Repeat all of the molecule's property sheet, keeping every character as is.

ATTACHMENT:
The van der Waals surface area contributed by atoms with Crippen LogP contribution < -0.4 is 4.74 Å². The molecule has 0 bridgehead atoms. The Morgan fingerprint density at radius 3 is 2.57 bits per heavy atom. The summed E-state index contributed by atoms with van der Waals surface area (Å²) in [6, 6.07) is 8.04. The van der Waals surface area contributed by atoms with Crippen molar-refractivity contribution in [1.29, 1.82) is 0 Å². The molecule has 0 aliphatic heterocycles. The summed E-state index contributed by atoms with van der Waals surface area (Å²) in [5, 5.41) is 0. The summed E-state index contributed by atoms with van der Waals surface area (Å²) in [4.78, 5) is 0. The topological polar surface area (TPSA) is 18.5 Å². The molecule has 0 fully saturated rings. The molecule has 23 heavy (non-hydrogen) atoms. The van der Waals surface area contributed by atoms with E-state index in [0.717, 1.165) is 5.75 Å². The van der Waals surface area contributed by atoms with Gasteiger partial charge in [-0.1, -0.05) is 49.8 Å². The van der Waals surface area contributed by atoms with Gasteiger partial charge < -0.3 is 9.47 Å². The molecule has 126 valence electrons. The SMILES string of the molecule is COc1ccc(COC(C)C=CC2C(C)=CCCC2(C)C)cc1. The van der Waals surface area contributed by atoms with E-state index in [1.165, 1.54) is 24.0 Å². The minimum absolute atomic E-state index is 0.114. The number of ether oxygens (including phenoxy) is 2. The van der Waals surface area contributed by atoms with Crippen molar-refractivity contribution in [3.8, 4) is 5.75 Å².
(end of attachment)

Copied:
The van der Waals surface area contributed by atoms with Crippen LogP contribution < -0.4 is 4.74 Å². The molecule has 0 bridgehead atoms. The Morgan fingerprint density at radius 3 is 2.57 bits per heavy atom. The summed E-state index contributed by atoms with van der Waals surface area (Å²) in [6, 6.07) is 8.04. The van der Waals surface area contributed by atoms with Crippen molar-refractivity contribution in [1.29, 1.82) is 0 Å². The molecule has 0 aliphatic heterocycles. The summed E-state index contributed by atoms with van der Waals surface area (Å²) in [5, 5.41) is 0. The summed E-state index contributed by atoms with van der Waals surface area (Å²) in [4.78, 5) is 0. The topological polar surface area (TPSA) is 18.5 Å². The molecule has 0 fully saturated rings. The molecule has 23 heavy (non-hydrogen) atoms. The van der Waals surface area contributed by atoms with E-state index in [0.717, 1.165) is 5.75 Å². The van der Waals surface area contributed by atoms with Gasteiger partial charge in [-0.1, -0.05) is 49.8 Å². The van der Waals surface area contributed by atoms with Gasteiger partial charge < -0.3 is 9.47 Å². The molecule has 126 valence electrons. The SMILES string of the molecule is COc1ccc(COC(C)C=CC2C(C)=CCCC2(C)C)cc1. The van der Waals surface area contributed by atoms with E-state index in [1.165, 1.54) is 24.0 Å². The minimum absolute atomic E-state index is 0.114. The number of ether oxygens (including phenoxy) is 2. The van der Waals surface area contributed by atoms with Crippen molar-refractivity contribution in [3.8, 4) is 5.75 Å².